2014/15 Consolidated Financials FAQs
Click here to read the audited financial statements for 2014/15, approved by the UBC Board of Governors.
- » The audited 2014/15 financial report states that UBC ended the year with a surplus of 31M. Why is this?
- » What is the difference between UBC’s consolidated budget and operating budget?
- » If UBC was on track to report a surplus for 2014/15, why are fees going up? Why are some units still being required to introduce saving measures? Can’t the University use this surplus to manage financial pressures instead?
2013/14 Actuals FAQs
- » I heard that UBC has been in deficit. Is this still the case?
- » Why do we need to find additional savings if we have managed to balance our budget?
- » Which strategic programs/initiatives will be supported by this investment?
- » What is the timeline for these cost savings? Is this permanent?
- » The consolidated expenses from 2013/14, include $23M drawn from previous years’ revenues. Why can’t UBC continue to draw down on reserves?
- » What else is UBC doing to identify revenue sources?
- » Where do the tuition and housing fee increases fit in this?
- » Why are the research and endowment funds not affected?
- » UBC quotes a research budget of $564M. Why is this different from the amount of research funds spent?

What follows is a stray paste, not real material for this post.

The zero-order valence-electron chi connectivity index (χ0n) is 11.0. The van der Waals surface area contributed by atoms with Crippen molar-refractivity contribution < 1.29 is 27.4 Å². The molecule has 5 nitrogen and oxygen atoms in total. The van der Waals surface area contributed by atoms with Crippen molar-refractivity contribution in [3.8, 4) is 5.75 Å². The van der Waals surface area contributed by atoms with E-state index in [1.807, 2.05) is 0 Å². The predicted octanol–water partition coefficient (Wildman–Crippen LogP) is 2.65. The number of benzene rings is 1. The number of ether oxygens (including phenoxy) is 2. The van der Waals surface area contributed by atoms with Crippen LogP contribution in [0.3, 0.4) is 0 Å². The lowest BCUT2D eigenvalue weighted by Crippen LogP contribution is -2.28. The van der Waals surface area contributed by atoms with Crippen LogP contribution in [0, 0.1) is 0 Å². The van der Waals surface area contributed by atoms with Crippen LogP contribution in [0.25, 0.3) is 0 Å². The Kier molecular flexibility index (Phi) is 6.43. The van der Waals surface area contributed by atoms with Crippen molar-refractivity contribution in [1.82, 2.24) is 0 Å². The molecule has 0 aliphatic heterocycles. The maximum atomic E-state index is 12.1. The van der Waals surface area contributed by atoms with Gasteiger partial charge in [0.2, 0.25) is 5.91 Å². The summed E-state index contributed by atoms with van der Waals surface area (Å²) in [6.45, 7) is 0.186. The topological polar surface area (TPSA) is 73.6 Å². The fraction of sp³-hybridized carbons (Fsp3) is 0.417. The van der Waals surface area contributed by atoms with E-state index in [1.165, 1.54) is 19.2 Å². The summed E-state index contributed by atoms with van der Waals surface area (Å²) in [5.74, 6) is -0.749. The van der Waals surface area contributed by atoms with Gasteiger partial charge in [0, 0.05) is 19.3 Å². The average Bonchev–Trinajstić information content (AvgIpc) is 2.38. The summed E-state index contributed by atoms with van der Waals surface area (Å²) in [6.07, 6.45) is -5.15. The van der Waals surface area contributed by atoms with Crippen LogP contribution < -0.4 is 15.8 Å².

- » Why do we need to find new sources of revenue, when we are coming to the end of a successful fundraising campaign?
2014/15 Consolidated Financials FAQs
The audited 2014/15 financial report states that UBC ended the year with a surplus of 31M. Why is this?
UBC completed the 2014/15 fiscal year with a consolidated surplus, which is similar to previous years. In most cases, the University completes the fiscal year with some level of surplus within its consolidated budget. However, it is important to note that the consolidated budget is separate to the University’s operating budget. The University’s operating budget for 2014/15 was balanced for the year, and did not include a significant surplus.
With regard to the consolidated surplus, this came about as a result of two key factors. The first relates to how UBC invested its endowment funds over the year. Investment returns on endowment funds contributed to the surplus, but these funds are restricted and not available for spending.
The second key factor relates to timing differences related to ‘capital assets’. In both cases, the surplus reported as a result of these adjustments is not available to offset operating costs.
What is the difference between UBC’s consolidated budget and operating budget?
In addition to the annual operating budget, UBC’s consolidated budget includes funds that can only be used for specific purposes, such as research, capital and endowment. Investment returns from these funds are restricted and cannot be used to offset costs within the operating budget.
If UBC was on track to report a surplus for 2014/15, why are fees going up? Why are some units still being required to introduce saving measures? Can’t the University use this surplus to manage financial pressures instead?
Since investment returns on endowment funds are restricted, they cannot be transferred to UBC’s annual operating budget. While the University’s 2014/15 operating budget was balanced, we continue to face ongoing financial pressures which require us to identify efficiencies and new ways of working. Among other things, these pressures include: